It was the memory of having my face invaded, week after week, driving forty miles and settling on the couch and my mouth filling with clamps and drills and fingers, God-knows what else, the endless x-rays, the stench of burning tooth enamel and polymers, the taste of blood and the pain as he cauterised my gum; carving and filing the old teeth daringly down into tiny, fragile needles (what if one broke?), building-up new ones; testing one version after another for size and fit; having a camera frequently shoved in my mouth, my lips held apart by a clamp, like a chimpanzee grinning, to record in detail the marvellous process, stage by stage.
Building that bridge took four months, until it was finished and he started on the next one, to give me new molars to chew with; and after the first session I missed one appointment, then another.
Of course I had no intention of missing those appointments, it just happened. I knew I couldn’t go back after that; I felt violated. And as time went by, and miraculously everything held, even as my old molars groaned and cracked under the strain of my gluttony, I knew I wouldn’t ever go back. All kinds of things had been going off at that time: my girlfriend dumped me for another woman, my father died, I was facing redundancy, living in increasingly difficult conditions as the house I worked in became a building-site, looking for somewhere else to live, another job… (I still haven’t found one. It’s been eight years.).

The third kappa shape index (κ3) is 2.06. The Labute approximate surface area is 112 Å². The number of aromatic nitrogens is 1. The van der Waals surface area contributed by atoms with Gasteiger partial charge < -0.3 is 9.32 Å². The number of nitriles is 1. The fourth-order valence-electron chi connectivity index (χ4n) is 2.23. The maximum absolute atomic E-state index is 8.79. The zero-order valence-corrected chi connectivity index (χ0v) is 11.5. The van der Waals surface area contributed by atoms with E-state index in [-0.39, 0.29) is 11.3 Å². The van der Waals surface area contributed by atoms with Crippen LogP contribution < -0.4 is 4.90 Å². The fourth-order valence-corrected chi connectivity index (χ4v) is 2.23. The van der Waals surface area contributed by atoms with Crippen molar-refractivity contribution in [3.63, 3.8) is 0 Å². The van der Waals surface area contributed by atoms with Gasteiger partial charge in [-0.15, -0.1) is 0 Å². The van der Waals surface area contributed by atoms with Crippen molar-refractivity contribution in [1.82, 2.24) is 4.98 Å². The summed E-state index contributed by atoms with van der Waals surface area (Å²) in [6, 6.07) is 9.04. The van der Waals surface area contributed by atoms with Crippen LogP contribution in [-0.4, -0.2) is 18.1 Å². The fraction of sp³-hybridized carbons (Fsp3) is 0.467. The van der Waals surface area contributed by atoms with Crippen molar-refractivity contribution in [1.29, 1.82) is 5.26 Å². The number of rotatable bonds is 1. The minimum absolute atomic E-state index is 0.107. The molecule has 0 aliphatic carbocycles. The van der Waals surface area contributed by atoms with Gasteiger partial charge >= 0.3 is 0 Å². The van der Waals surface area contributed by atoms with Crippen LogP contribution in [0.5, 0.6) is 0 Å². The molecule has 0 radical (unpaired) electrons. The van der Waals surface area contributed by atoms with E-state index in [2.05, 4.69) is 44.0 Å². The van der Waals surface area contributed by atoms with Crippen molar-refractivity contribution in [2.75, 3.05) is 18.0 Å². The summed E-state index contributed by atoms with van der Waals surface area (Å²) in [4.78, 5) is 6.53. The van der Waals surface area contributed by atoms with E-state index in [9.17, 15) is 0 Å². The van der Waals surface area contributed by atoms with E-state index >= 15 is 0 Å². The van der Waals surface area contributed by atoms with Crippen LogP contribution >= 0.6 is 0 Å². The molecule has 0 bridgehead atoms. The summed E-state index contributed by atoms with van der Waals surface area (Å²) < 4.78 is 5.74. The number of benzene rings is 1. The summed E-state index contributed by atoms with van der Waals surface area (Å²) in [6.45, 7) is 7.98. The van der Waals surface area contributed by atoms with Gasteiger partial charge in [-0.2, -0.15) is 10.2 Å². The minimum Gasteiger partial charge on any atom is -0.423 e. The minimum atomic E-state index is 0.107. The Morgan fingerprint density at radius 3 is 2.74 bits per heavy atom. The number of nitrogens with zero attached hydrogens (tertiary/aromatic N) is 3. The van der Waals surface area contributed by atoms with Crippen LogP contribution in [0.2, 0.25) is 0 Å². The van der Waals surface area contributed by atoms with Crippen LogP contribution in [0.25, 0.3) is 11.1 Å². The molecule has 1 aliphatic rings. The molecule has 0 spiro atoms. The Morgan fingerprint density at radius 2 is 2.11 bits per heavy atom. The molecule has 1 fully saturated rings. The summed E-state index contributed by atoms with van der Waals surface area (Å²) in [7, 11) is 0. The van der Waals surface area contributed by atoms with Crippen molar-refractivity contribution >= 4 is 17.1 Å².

I’ve developed a psychological aversion to dentistry.
Until this morning, and I am in a terrible quandary. Living alone, you have no-one to tell you not to be so feckin’ silly. But should I find somewhere new and register? And can I face the looks I will get as they stumble through the arroyo, calling out derisive geological notes about my crumbling and missing boulders to the disbelieving nurse?
This morning the pain has migrated to my head. Touch wood, the teeth are behaving okay again. I think rather than an abscess, I’ve got some kind of viral infection leading to a generalised neuralgia. Praise be.
Weirdly, I think my head is getting bigger with age. I lie in bed, cradling the side of my head in one hand, and it feels so massive here on the pillow. My hand cannot contain it all. It’s like Mount Rushmore. How will my neck ever bear the weight of it?
The end of an ear-a
So, farewell then, Sir George Martin.
You were the first producer, I believe, to make sound recording an integral part of the creative process of making music.
Before you, recording had been only about achieving the best possible sound quality that reflected the performance. After you, recording artists could be as lousy as they liked: as the technological possibilities of multitracking, synthesising and digital effects grew, the studio producer would always pull the rabbit from the hat.
So many have you to be thankful for.
But hasn’t it been an extraordinary year of attrition for the artistic movers and shakers of the 1960s? Gone too this week is the conductor who did so much to popularise the classics, Nicholas de Arnancourt. Chirpy TV conjuror and gameshow host, Paul Daniels has a brain tumour and has gone home to die. Rolling Stones’ bassist, Bill Wyman, has announced that he has prostate cancer. Nancy Reagan has gone to the great Western B-movie lot in the sky.
I find there is some comfort in failure.